1. Record patient response!
European patients and patient organizations regard the Euro Health Consumer Index as a most important measurement of healthcare performance and patient opportunities! The record response to the 2012 EHCI patient survey, performed by the UK polling group Patient View, confirms that European patients are engaged in healthcare matters and willing to take part in actions to advance healthcare in their countries.
The Patient View 2009 survey for the last EHCI attracted 602 responses from 33 countries. As the 2012 EHCI research team now starts to evaluate this year´s response, the number of answers has doubled – to no less than 1 114! Every country in the new EHCI (i.e. 34, including Serbia as this year´s newcomer) was represented in the survey.
The patient survey covers 15 questions, focusing on patient rights, access to information and waiting times. Some countries, with a formal claim for good access to medical records (to pick just one indicator) the patient judgments will reveal confusing, or even painful, deviation between official patient rights and what patients perceive as hard reality…
2. Yes – there will be gaps!
In times of financial crisis, everybody asks HCP if we can notice signs of deterioration of healthcare access and outcomes. Will the new EHCI document a widening gap between rich and poor countries? Will austerity measures brake the since long ongoing general improvement of healthcare performance in Europe?
– Yes, responds Dr. Arne Bjornberg, head of HCP Index research and production. Though we are far from finished in our analyses, my impression is that the 2012 measurement will point to a number of highly interesting – yes, even alarming – conditions. The Index will most likely reveal a number of gaps and problem patterns related to the increasing financial pressure.
– Thankfully, the traditional disdain for politicians and administrators among the medical profession seems to help preserve treatment quality. Where we see tendencies of worsening performance is in areas of waiting times and increasing private, “out-of-pocket” payments for healthcare, explains Dr. Bjornberg.
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Note that in countries known for financial problems, waiting time scores have worsened, while in the three countries having the best finances in Europe: Austria, Finland and Sweden, scores have improved.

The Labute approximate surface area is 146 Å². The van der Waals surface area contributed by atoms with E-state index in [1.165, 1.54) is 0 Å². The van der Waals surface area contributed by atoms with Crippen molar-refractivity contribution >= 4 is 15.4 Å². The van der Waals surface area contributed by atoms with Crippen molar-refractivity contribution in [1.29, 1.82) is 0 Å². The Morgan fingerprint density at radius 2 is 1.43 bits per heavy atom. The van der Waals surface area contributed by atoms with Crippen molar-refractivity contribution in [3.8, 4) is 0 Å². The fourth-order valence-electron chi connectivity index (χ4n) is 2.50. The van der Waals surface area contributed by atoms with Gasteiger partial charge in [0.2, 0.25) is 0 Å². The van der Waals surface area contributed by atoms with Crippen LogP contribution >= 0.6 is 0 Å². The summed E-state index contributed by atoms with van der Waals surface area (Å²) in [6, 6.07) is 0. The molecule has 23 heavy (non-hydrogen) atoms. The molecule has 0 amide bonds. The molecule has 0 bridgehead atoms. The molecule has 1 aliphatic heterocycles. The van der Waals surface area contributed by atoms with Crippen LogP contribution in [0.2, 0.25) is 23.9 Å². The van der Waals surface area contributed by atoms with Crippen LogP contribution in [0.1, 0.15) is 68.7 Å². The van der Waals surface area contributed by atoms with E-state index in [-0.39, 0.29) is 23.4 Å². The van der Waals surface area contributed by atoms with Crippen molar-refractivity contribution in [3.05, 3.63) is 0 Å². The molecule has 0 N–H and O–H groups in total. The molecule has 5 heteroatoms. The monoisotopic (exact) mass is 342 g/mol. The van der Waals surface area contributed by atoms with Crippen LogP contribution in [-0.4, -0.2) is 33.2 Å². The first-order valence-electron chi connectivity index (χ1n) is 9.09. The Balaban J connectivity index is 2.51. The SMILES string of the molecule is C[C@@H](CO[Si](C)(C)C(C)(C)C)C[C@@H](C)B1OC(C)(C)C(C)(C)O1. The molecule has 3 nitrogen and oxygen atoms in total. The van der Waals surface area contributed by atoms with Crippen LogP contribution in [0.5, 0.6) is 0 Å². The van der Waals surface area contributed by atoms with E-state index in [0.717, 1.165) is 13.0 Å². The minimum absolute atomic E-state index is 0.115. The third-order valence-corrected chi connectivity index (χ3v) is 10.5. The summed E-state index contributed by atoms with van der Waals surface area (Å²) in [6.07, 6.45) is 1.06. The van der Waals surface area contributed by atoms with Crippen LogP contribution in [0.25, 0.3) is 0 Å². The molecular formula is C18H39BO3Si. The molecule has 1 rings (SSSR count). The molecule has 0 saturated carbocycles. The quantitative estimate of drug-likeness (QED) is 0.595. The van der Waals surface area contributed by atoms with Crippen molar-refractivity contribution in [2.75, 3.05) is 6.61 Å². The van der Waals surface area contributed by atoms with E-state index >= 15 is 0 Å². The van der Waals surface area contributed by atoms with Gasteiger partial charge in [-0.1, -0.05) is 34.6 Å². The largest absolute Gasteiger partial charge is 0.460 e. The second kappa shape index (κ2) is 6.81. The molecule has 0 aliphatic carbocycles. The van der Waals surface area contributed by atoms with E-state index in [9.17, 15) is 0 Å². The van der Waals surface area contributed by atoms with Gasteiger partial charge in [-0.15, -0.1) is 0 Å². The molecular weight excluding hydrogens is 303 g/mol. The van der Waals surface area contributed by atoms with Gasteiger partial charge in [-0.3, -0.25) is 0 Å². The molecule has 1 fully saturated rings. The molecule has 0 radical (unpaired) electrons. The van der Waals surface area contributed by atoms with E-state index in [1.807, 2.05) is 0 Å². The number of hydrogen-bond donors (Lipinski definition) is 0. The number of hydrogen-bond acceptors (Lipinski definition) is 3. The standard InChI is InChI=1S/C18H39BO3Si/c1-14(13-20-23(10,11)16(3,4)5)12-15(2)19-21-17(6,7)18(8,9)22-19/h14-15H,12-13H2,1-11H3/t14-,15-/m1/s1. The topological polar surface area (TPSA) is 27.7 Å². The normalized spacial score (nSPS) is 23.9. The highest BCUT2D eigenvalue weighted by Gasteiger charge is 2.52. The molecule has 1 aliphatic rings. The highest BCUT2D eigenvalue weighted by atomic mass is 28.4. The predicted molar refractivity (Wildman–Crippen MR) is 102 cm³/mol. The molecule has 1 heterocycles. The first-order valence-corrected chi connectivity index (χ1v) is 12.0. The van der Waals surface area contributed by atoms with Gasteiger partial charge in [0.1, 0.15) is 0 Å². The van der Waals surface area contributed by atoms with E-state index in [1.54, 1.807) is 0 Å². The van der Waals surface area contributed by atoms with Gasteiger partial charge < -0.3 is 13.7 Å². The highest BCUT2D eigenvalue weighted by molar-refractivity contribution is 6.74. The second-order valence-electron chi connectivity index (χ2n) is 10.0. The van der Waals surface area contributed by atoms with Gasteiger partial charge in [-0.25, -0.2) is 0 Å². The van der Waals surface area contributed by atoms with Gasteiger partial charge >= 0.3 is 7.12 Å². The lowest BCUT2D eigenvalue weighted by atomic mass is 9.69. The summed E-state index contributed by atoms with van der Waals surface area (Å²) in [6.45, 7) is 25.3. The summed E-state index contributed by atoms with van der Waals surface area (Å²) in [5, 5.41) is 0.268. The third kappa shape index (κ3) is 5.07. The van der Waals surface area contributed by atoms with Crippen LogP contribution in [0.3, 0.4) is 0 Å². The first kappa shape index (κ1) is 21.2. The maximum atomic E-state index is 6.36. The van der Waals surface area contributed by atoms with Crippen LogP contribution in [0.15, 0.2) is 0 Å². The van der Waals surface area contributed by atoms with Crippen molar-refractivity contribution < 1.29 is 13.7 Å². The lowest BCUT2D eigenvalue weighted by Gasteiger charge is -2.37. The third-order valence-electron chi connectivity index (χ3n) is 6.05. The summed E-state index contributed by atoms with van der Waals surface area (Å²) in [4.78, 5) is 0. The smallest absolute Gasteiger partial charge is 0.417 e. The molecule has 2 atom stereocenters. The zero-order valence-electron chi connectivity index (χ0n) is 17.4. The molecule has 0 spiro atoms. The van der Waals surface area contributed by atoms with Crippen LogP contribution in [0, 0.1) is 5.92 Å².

3. Norway neck to neck with Sweden?
Since the first EHCI (2005) Sweden has been alone in achieving top marks for the medical outcomes. The 2009 EHCI ranked Sweden no 1 in this segment, scoring All Green with the maximum 250 points, followed by Iceland, Denmark, Norway, and the Netherlands.
Working on the figures for the new EHCI, our index team finds that Norway seems to have done important progress improving medical treatment outcomes. Norway has been investing heavily in the healthcare sector, bringing the GDP share of healthcare to European top levels. Yet the pay off seems to have been slow. But now there seems to be a chance that Norway will be sharing the 2012 winner position for quality outcomes. About time for a country which in nominal dollars today spends more per capita on healthcare than the USA!
4. Short Intro to EHCI 2012
The Euro Health Consumer Index is the single pan-European measurement of how well national healthcare systems meet patient/consumer expectations with regard to user information, equal and timely access and treatment outcomes. The initial Index was put together 2005 and has since then expanded, today covering every EU member state and accession nations as well as Norway, Switzerland, Iceland, Albania and FYHR Macedonia, in all 33 countries. This year’s update will bring Serbia into the system as the 34th country.
EHCI builds the ranking on ~40 indicators in five sub-disciplines: Patient rights and information, Waiting times, Outcomes, Range and reach of services and Pharmaceuticals. The selection of indicators is decided in co-operation with the External Reference Panel, a group of senior healthcare experts to advise on the Index composition. The Index outcomes are presented in a user-friendly way, with traffic-light colors to tell if a country performs quite well, medium or poor.
The sub-divisions are given a weight indicating how HCP looks at their respective importance, providing Outcomes and Waiting times with the highest weight. Depending on how well a national healthcare system responds to the indicator criteria a total maximum of 1 000 points can be rewarded. The last winner (2009) – the Netherlands – scored 863 points while the weakest competitor, Bulgaria, scored 448 points.
EHCI not only provides a status assessment for each of the 34 countries but as well gradually make longitudinal analysis possible, as performance data have been generated since 2005. To patients and care consumers EHCI is an opportunity for lay-persons to inform themselves, to compare and to take action to achieve the best possible healthcare. To healthcare industry stakeholders this unique benchmark has an awareness and opinion forming potential. Altogether, better performance transparency and common ways to foster accountability drives healthcare quality – a win-win situation for Europe!
The EHCI methodology is explained on our website healthpowerhouse.com.
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